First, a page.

From Jack the Ripper to Great White Sharks
Friday 3 July 2009
A team of US based scientists have used CSI techniques to study great white shark hunting patterns.
Published in ZSL's Journal of Zoology, their research demonstrates how geographic profiling can be used to give a unique insight into great white shark hunting behaviour.
The scientists found that the sharks possess a well-defined anchor point or search base for hunting, but not where the chances of prey interception were greatest.
Instead the attacks seemed to take place at strategic locations that could offer a balance of prey detection, capture rates, and inter-shark competition.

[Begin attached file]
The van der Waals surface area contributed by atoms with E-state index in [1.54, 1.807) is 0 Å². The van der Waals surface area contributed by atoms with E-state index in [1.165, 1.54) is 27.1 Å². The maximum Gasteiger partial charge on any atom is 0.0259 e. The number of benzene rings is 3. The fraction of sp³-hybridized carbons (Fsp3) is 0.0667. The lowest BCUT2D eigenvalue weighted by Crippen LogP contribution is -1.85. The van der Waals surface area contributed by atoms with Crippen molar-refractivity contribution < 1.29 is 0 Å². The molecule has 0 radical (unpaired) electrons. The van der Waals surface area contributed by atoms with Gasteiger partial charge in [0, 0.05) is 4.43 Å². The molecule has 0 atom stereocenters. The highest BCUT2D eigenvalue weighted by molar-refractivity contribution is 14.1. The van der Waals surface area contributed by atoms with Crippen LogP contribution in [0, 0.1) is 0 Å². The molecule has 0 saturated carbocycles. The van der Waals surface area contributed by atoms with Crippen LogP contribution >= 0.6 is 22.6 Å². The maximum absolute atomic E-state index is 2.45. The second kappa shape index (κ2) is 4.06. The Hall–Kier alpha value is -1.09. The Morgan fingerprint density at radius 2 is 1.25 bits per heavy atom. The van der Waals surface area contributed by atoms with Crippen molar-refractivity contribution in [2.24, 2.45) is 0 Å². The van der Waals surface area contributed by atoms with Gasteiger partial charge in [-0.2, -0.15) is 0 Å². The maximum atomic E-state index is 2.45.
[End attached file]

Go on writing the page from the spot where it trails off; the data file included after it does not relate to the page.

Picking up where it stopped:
“The study expands our knowledge of how large predators hunt and offers a new scientific reference for studying other predator-prey systems,” explains co-author Neil Hammerschlag, from the University of Miami.
The scientists observed 340 shark attacks. Their data also revealed that younger sharks exhibited less focused search patterns and were less successful hunters, perhaps because larger sharks excluded them from the best areas.
© Neil Hammerschlag / www.neil4sharks.org
Journal of Zoology
Recently listed as one of the 100 Most Influential Journals in Biology & Medicine over the last 100 Years as voted by the BioMedical & Life Sciences Division of the Special Libraries Association.